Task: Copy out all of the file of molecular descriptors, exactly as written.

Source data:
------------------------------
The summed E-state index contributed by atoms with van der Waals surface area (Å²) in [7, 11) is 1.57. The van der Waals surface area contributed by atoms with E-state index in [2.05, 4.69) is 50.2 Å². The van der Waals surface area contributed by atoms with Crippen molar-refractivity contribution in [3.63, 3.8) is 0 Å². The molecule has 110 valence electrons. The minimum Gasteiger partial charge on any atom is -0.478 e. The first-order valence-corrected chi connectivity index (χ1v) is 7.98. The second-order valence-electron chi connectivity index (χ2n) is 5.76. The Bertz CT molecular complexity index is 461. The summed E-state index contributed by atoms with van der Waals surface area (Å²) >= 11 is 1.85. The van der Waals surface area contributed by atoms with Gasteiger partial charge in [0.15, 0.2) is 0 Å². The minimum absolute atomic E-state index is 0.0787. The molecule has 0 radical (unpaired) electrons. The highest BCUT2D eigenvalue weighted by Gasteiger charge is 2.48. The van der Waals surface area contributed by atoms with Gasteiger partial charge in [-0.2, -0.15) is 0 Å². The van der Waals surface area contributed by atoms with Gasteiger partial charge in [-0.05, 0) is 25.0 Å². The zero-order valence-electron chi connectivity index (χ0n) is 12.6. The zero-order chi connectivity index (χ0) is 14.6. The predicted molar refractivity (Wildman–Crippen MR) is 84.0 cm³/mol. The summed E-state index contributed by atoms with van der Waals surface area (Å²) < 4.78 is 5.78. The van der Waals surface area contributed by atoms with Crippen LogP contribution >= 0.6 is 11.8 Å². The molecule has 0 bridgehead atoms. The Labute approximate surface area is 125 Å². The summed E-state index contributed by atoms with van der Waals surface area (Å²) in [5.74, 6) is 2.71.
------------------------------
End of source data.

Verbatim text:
The summed E-state index contributed by atoms with van der Waals surface area (Å²) in [7, 11) is 1.57. The van der Waals surface area contributed by atoms with E-state index in [2.05, 4.69) is 50.2 Å². The van der Waals surface area contributed by atoms with Crippen molar-refractivity contribution in [3.63, 3.8) is 0 Å². The molecule has 110 valence electrons. The minimum Gasteiger partial charge on any atom is -0.478 e. The first-order valence-corrected chi connectivity index (χ1v) is 7.98. The second-order valence-electron chi connectivity index (χ2n) is 5.76. The Bertz CT molecular complexity index is 461. The summed E-state index contributed by atoms with van der Waals surface area (Å²) >= 11 is 1.85. The van der Waals surface area contributed by atoms with Gasteiger partial charge in [0.15, 0.2) is 0 Å². The minimum absolute atomic E-state index is 0.0787. The molecule has 0 radical (unpaired) electrons. The highest BCUT2D eigenvalue weighted by Gasteiger charge is 2.48. The van der Waals surface area contributed by atoms with Gasteiger partial charge in [-0.2, -0.15) is 0 Å². The van der Waals surface area contributed by atoms with Gasteiger partial charge in [-0.05, 0) is 25.0 Å². The zero-order valence-electron chi connectivity index (χ0n) is 12.6. The zero-order chi connectivity index (χ0) is 14.6. The predicted molar refractivity (Wildman–Crippen MR) is 84.0 cm³/mol. The summed E-state index contributed by atoms with van der Waals surface area (Å²) < 4.78 is 5.78. The van der Waals surface area contributed by atoms with Crippen LogP contribution >= 0.6 is 11.8 Å². The molecule has 0 bridgehead atoms. The Labute approximate surface area is 125 Å². The summed E-state index contributed by atoms with van der Waals surface area (Å²) in [5.74, 6) is 2.71.